687 | simple continued fraction $[a_{0};a_{1},a_{2},\ldots{} ,a_{n}]$. |

688 | \item Each unique $[a_{0};a_{1},a_{2},\ldots{} ,a_{n}]$ corresponds to a |

689 | uniquely valued rational number. |

690 | \end{propenum} |

691 | |

692 | Without proof, we present the following algorithm for |

693 | finding partial quotients $a_k$ of an arbitrary |

694 | non-negative rational number $a/b$. |

695 | |

696 | \begin{algorithm}\label{alg:akgenalg}\end{algorithm} |

697 | \begin{alglvl0} |

698 | \item $k:=-1$. |

699 | \item $divisor_{-1} := a$. |

700 | \item $remainder_{-1} := b$. |

701 | |

702 | \item Repeat |

703 | |

704 | \begin{alglvl1} |

705 | \item $k := k + 1$. |

706 | \item $dividend_k := divisor_{k-1}$. |

707 | \item $divisor_k := remainder_{k-1}$. |

708 | \item $a_k := dividend_k \; div \; divisor_k$. |

709 | \item $remainder_k := dividend_k \; mod \; divisor_k$. |

710 | \end{alglvl1} |

711 | |

712 | \item Until ($remainder_k = 0$). |

713 | \end{alglvl0} |

714 | |

715 | Without proof, we present the following properties of |

716 | Algorithm \ref{alg:akgenalg}. |

717 | |

718 | \begin{propenum} |

719 | \item The algorithm will produce the same $[a_{0};a_{1},a_{2},\ldots{} ,a_{n}]$ |

720 | for any $(ia)/(ib)$, $i \in \intsetpos{}$, i.e. |

721 | the rational number $a/b$ need not be reduced before |

722 | applying the algorithm. |

723 | \item The algorithm will always terminate (i.e. the |

724 | continued fraction representation |

725 | $[a_{0};a_{1},a_{2},\ldots{} ,a_{n}]$ will be |

726 | finite). |

727 | \end{propenum} |

728 | |

729 | The apparatus of continued fractions is best viewed as |

730 | an alternate apparatus for representing real numbers, and |

731 | Algorithm \ref{alg:akgenalg} is best viewed as an algorithm for |

732 | determining in which partition a rational number lies, in the same sense |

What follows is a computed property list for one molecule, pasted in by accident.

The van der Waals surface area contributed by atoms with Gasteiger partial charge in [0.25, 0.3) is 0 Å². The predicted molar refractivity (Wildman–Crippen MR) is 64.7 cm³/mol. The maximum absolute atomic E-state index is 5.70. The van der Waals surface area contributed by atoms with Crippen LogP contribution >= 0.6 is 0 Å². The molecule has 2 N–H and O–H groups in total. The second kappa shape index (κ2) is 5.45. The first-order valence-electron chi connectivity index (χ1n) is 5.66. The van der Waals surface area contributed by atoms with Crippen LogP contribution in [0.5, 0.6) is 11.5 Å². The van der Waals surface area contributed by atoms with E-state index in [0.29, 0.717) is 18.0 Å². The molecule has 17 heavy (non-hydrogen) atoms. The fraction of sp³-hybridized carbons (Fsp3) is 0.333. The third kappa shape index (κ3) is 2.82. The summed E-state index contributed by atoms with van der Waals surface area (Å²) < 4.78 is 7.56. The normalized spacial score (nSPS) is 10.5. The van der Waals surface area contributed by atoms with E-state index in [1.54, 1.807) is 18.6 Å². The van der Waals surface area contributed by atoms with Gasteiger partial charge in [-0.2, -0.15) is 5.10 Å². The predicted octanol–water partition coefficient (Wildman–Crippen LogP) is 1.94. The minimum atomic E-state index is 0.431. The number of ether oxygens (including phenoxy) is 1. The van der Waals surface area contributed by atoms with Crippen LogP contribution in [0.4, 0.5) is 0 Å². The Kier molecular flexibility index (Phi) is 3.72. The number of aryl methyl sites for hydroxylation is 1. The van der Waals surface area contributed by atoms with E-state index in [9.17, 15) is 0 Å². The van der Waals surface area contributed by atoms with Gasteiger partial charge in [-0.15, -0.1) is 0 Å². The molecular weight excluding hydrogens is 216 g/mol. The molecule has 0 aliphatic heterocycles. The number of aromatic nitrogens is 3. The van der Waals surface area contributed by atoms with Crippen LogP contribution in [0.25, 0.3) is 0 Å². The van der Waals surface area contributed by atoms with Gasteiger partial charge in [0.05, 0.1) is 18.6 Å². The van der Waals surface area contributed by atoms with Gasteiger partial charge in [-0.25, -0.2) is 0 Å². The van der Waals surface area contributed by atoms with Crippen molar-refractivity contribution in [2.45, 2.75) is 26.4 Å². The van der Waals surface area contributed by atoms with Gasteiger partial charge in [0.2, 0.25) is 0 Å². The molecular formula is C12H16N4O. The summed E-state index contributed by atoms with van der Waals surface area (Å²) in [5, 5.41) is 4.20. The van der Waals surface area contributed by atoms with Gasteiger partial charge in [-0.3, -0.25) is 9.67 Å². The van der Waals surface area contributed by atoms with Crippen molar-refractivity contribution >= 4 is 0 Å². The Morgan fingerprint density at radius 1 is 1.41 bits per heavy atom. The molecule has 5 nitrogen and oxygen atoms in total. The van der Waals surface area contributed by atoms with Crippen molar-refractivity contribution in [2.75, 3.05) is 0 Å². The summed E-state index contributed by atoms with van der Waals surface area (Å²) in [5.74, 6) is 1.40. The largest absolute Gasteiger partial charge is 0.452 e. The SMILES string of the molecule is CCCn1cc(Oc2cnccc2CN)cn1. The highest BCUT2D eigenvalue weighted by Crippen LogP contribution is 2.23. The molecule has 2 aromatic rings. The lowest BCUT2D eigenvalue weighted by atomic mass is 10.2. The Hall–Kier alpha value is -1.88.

733 | that long division successively partitions a rational number as each |

734 | successive decimal digit is obtained. To say that |

735 | the first three digits of a real number $x$ are ``3.14'' is logically equivalent |

736 | to saying that $3.14 \leq x < 3.15$ (i.e. that $x$ lies in a certain |

737 | partition). In the same sense, (\ref{eq:cfeq01}), (\ref{eq:cfeq02}), |

738 | and (\ref{eq:cfeq03}) are valid equivalences. |

739 | |

740 | \begin{equation} |

741 | \label{eq:cfeq01} |

742 | (x=[a_0] \vee x=[a_0; \ldots ] ) \leftrightarrow (a_0 \leq x < a_0 + 1) |

743 | \end{equation} |

744 | |

745 | \begin{equation} |

746 | \label{eq:cfeq02} |

747 | (x=[a_0; a_1] \vee x=[a_0; a_1, \ldots ] ) \leftrightarrow |

748 | \left( |

749 | { |

750 | a_0 + \frac{1}{a_1 + 1} < x \leq a_0 + \frac{1}{a_1} |

751 | } |

752 | \right) |

753 | \end{equation} |

754 | |

755 | \begin{equation} |

756 | \label{eq:cfeq03} |

757 | \begin{array}{c} |

758 | (x=[a_0; a_1, a_2] \vee x=[a_0; a_1, a_2, \ldots ] ) \vspace{0.05in}\\ |

759 | \updownarrow \vspace{0.0in}\\ |

760 | \left( |

761 | { |

762 | a_0+\cfrac{1}{a_1 + \cfrac{1}{a_2}} \leq x < a_0+\cfrac{1}{a_1 + \cfrac{1}{a_2+1}} |

763 | } |

764 | \right) |

765 | \end{array} |

766 | \end{equation} |

767 | |